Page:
So, what do we do? “We need to start behaving with technology the way we behave around children,” advises Mo. “You don’t swear or show violence in front of children and if you don’t do those things on technology, the technology won’t show those things either. By acting in a moral way with technology, core human values of happiness, compassion and love will become the traits that AI magnifies rather than anything else.”
How to use AI to make you happier
It may sound all doom and gloom, but there is a very positive side to AI. Hitachi is currently utilising it to create an AI powered device to discover not only what makes us as individuals happier, but what individuals can do to make the people around them happier to prompt a global spread of happiness.
And just as AI can magnify the negative, there are easy things we can all do to make it amplify positivity and joy.
“My biggest piece of advice, is don’t click on anything that is suggested to you - Instagram’s ‘recommended’ page or ‘suggested content’ videos on YouTube - because the reality is, the technology only understands snippets of what you like so most of it will only be vaguely related to something you once genuinely enjoyed. Search specifically for something positive and only click on that,” advises Mo. “Your computer will learn what you truly like and you will get to a point where it will only show you things that make you happy,” says Mo. “Mindlessly swiping, typing and liking is wasting your precious time on earth and inadvertently feeds the AI machine.”
Of course you can’t live in the world and shield yourself completely from negativity – (check back to our advice on channeling negative emotions here) however if it starts to affect your mental health there are ways to stop it beyond simply switching your phone off. “If there are certain types of news stories you find particularly triggering, go to your news app and block them so you only see positive stories,” advises Carl Uminski, CEO of digital agency, SOMO. “You can also turn off the tracking between your apps, which will reduce your data being shared so you will get less targeted adverts and suggestions of things you may - but probably won’t - like.”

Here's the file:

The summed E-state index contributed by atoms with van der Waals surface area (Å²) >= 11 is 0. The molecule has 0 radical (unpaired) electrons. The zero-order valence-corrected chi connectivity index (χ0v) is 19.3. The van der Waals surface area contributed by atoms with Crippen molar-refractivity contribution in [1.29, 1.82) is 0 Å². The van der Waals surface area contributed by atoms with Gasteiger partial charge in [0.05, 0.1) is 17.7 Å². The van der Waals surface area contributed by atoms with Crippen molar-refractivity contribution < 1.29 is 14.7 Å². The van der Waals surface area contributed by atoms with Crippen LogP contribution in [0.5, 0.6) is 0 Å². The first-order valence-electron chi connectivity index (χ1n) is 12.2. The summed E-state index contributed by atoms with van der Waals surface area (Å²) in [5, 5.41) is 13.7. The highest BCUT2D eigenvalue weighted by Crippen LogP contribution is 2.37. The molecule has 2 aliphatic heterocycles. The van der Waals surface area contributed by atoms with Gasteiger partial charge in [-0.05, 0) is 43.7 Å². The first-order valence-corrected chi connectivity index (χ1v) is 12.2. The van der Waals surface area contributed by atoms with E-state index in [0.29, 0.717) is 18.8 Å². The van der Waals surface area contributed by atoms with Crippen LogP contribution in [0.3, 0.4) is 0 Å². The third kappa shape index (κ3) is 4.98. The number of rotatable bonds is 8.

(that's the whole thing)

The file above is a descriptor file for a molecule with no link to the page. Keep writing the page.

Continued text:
But if you do fancy wasting some time on your phone (and we’re all guilty of it), then the real power does ultimately lie with you. “Before you press the button really think about whether this is something that’s either going to teach or entertain you - if it’s neither, then why bother? If more of us use technology to enforce the best human values, to show happiness, create positivity and spread joy beyond ourselves, then not only will we our feeds be filled with things that make us happy but we will create a world powered by AI that reflects what humanity really stands for. And that would be amazing,” says Mo.
Day 5 Task: How you can manifest joy in the future